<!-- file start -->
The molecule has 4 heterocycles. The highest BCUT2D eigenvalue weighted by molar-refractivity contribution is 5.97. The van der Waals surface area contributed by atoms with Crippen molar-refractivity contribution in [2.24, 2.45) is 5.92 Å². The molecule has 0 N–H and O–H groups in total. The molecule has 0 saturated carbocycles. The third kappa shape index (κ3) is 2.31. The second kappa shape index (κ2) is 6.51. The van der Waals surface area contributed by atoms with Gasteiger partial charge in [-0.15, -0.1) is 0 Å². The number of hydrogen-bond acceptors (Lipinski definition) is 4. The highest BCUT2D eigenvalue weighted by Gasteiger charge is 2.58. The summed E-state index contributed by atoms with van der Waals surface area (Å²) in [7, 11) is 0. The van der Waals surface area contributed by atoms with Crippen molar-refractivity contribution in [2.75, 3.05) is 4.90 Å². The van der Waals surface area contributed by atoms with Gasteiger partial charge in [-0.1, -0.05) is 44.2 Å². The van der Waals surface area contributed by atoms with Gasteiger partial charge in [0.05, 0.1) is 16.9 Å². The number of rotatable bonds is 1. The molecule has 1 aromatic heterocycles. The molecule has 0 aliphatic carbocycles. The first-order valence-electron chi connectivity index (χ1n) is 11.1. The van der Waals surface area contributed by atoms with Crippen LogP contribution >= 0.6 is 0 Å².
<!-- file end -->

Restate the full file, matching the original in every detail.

The molecule has 4 heterocycles. The highest BCUT2D eigenvalue weighted by molar-refractivity contribution is 5.97. The van der Waals surface area contributed by atoms with Crippen molar-refractivity contribution in [2.24, 2.45) is 5.92 Å². The molecule has 0 N–H and O–H groups in total. The molecule has 0 saturated carbocycles. The third kappa shape index (κ3) is 2.31. The second kappa shape index (κ2) is 6.51. The van der Waals surface area contributed by atoms with Gasteiger partial charge in [-0.15, -0.1) is 0 Å². The number of hydrogen-bond acceptors (Lipinski definition) is 4. The highest BCUT2D eigenvalue weighted by Gasteiger charge is 2.58. The summed E-state index contributed by atoms with van der Waals surface area (Å²) in [7, 11) is 0. The van der Waals surface area contributed by atoms with Crippen molar-refractivity contribution in [2.75, 3.05) is 4.90 Å². The van der Waals surface area contributed by atoms with Gasteiger partial charge in [-0.1, -0.05) is 44.2 Å². The van der Waals surface area contributed by atoms with Gasteiger partial charge in [0.05, 0.1) is 16.9 Å². The number of rotatable bonds is 1. The molecule has 1 aromatic heterocycles. The molecule has 0 aliphatic carbocycles. The first-order valence-electron chi connectivity index (χ1n) is 11.1. The van der Waals surface area contributed by atoms with Crippen LogP contribution >= 0.6 is 0 Å².